Monday, August 24, 2015

PJ Lamphear , Eme: The Protocol

AUTHOR: PJ Lamphear  
GENRE: Soft Science Fiction…more techno fiction, although that’s not a known genre…YET!
PUBLISHER: Create Space

1.     Please tell us about yourself.

I am the author of a soft science fiction series (Eme), a screenplay (Beneath Shamaroon), the developer of several classroom programs: Messy Math, a program that had my 2nd graders off their fingers and through division facts, in ten minutes a day, by the end of the term; It Takes a Village to Teach a Child, or how I survived in a capitalist classroom; and Spelling by the Numbers, a systematic approach to spelling.

Besides my writing hobby, I spend time volunteering at school and church, and am slowly immersing myself in the exhausting world of Social Networking. (Actually, a friend threw me in head first, and I’m slowly drowning.)

I am the proud mother of four beautiful and wildly successful adults and grandmother to seven adorable and brilliant children. A native Californian, I was raised in the gorgeous Napa Valley, graduating with the Napa High Class of '61. After four years of education and art classes at Chico State, I received my BA and teaching credential and was hired as a classroom teacher in the Fairfield/Suisun Unified School District where I taught for over thirty years. After retiring in 1999, the stock market retired our retirement account, so my husband and I returned to my former school and taught fourth grade for another three years, next door to one another. We had a great time; he was commander of Seabee City, and I was head fowl in Ducky Village—we were the birds and bees of Suisun Elementary.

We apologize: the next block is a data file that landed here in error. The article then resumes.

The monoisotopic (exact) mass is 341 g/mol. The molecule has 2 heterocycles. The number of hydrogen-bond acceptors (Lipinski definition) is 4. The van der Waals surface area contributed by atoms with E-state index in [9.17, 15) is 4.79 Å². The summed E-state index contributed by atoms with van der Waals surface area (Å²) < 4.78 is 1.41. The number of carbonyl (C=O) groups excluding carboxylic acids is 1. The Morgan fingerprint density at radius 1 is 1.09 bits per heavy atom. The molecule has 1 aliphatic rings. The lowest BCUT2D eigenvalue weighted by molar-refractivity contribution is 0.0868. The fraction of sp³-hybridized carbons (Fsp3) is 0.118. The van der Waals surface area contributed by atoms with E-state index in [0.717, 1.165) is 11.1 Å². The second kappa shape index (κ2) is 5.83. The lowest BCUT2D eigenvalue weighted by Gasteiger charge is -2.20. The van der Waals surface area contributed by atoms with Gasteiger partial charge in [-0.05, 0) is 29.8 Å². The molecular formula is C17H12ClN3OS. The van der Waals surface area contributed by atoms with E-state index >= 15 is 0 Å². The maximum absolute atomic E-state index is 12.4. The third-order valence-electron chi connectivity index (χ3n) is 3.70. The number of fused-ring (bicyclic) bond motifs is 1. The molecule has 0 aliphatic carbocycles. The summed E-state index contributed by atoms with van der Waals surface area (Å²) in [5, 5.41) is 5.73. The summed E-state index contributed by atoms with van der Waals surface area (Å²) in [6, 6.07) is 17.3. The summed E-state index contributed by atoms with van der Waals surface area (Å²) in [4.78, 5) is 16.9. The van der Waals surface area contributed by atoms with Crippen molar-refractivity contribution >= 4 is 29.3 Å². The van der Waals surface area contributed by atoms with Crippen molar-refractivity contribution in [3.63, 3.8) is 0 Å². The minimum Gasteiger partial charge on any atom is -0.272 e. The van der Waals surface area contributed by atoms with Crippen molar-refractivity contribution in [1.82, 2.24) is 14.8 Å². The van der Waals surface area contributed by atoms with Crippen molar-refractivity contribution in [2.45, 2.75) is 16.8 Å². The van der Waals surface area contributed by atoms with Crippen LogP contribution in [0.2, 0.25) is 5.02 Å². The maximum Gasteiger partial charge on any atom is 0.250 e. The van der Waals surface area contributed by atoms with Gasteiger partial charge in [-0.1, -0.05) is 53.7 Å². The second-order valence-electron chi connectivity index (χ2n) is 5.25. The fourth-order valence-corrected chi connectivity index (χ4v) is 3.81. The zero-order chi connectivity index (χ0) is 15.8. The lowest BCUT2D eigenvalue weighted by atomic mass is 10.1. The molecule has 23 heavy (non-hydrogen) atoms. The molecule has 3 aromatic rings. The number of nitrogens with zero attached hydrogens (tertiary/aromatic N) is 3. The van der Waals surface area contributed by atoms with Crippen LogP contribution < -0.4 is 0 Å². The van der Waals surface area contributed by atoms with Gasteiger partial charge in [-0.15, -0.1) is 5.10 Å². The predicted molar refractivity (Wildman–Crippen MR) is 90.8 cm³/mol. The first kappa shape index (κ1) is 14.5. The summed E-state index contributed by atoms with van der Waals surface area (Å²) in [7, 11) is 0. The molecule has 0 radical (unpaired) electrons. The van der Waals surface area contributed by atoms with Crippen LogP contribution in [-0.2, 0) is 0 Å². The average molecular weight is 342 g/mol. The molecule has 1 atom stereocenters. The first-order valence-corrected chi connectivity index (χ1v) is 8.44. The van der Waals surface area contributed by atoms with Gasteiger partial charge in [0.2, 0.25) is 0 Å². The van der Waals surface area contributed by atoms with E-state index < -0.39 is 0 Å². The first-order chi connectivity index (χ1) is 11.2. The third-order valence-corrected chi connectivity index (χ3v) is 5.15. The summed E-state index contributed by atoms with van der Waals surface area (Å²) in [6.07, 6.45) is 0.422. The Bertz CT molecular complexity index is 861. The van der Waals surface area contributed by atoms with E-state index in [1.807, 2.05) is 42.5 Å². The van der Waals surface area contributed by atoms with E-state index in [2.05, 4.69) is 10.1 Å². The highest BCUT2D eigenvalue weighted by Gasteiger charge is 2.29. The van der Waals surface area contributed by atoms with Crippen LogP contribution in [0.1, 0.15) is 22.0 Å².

When we re-retired, my husband, two dogs, and I finally escaped the summer heat of the Central Valley to bask in the fog and rain of the Oregon Coast. Great writing weather! Throw in a view of the ocean, and…well, it’s almost perfect—I just need to convince my family to escape California and join us!

My Motto: Writing, like Life, is a road trip, best experienced at full throttle, shifting gears before steep hills and sharp turns, braking only at The End.

2.     Please tell us your latest news.

Eme: the Protocol was published by Create Space in 2013. I recently finished Eme: Swiss Family Fugitives which I will publish as soon as I finish Eme: And Now it’s Tomorrow—I don’t want to box myself in, just in case my Muse, Hijack, leads me astray of what I’ve already written in Book 2. Seriously, Eme is nothing like I originally imagined; Hijack commandeered my keyboard, and I just sat back and enjoyed the ride! When she’s not onboard, I’m dead in the water.

3.     Are you a full-time writer or part-time, and how do you organize your writing time?

I’m a part-time writer and full-time procrastinator. Setting a word-count goal worked for a while, but I think I’m too rebellious; I hate schedules now that I’m retired. In a way, I wish I had a collaborator who could keep me on track.

4.     When and why did you begin writing? And what inspired you to write your first book.